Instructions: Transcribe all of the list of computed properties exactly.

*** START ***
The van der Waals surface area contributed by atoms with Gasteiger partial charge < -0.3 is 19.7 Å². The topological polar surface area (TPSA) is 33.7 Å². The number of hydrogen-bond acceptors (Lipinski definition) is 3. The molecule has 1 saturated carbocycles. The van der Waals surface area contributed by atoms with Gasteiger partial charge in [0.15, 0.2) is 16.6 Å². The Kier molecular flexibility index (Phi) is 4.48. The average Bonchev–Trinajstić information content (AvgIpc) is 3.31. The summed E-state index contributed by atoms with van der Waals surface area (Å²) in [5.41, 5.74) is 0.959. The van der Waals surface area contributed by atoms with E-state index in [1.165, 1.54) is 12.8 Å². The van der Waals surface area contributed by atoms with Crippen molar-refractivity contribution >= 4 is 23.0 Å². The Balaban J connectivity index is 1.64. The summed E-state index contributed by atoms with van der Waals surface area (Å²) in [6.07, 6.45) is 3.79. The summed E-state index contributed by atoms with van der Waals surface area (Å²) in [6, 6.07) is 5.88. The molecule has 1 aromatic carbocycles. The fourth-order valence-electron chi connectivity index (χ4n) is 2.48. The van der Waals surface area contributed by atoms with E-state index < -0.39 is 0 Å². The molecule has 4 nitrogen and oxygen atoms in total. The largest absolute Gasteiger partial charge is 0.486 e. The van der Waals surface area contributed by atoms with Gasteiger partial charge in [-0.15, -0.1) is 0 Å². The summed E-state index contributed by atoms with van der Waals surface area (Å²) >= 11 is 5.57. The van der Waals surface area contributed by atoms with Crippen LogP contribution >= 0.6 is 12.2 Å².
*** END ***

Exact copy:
The van der Waals surface area contributed by atoms with Gasteiger partial charge < -0.3 is 19.7 Å². The topological polar surface area (TPSA) is 33.7 Å². The number of hydrogen-bond acceptors (Lipinski definition) is 3. The molecule has 1 saturated carbocycles. The van der Waals surface area contributed by atoms with Gasteiger partial charge in [0.15, 0.2) is 16.6 Å². The Kier molecular flexibility index (Phi) is 4.48. The average Bonchev–Trinajstić information content (AvgIpc) is 3.31. The summed E-state index contributed by atoms with van der Waals surface area (Å²) in [5.41, 5.74) is 0.959. The van der Waals surface area contributed by atoms with E-state index in [1.165, 1.54) is 12.8 Å². The van der Waals surface area contributed by atoms with Crippen molar-refractivity contribution >= 4 is 23.0 Å². The Balaban J connectivity index is 1.64. The summed E-state index contributed by atoms with van der Waals surface area (Å²) in [6.07, 6.45) is 3.79. The summed E-state index contributed by atoms with van der Waals surface area (Å²) in [6, 6.07) is 5.88. The molecule has 1 aromatic carbocycles. The fourth-order valence-electron chi connectivity index (χ4n) is 2.48. The van der Waals surface area contributed by atoms with E-state index < -0.39 is 0 Å². The molecule has 4 nitrogen and oxygen atoms in total. The largest absolute Gasteiger partial charge is 0.486 e. The van der Waals surface area contributed by atoms with Gasteiger partial charge in [-0.15, -0.1) is 0 Å². The summed E-state index contributed by atoms with van der Waals surface area (Å²) >= 11 is 5.57. The van der Waals surface area contributed by atoms with Crippen LogP contribution >= 0.6 is 12.2 Å².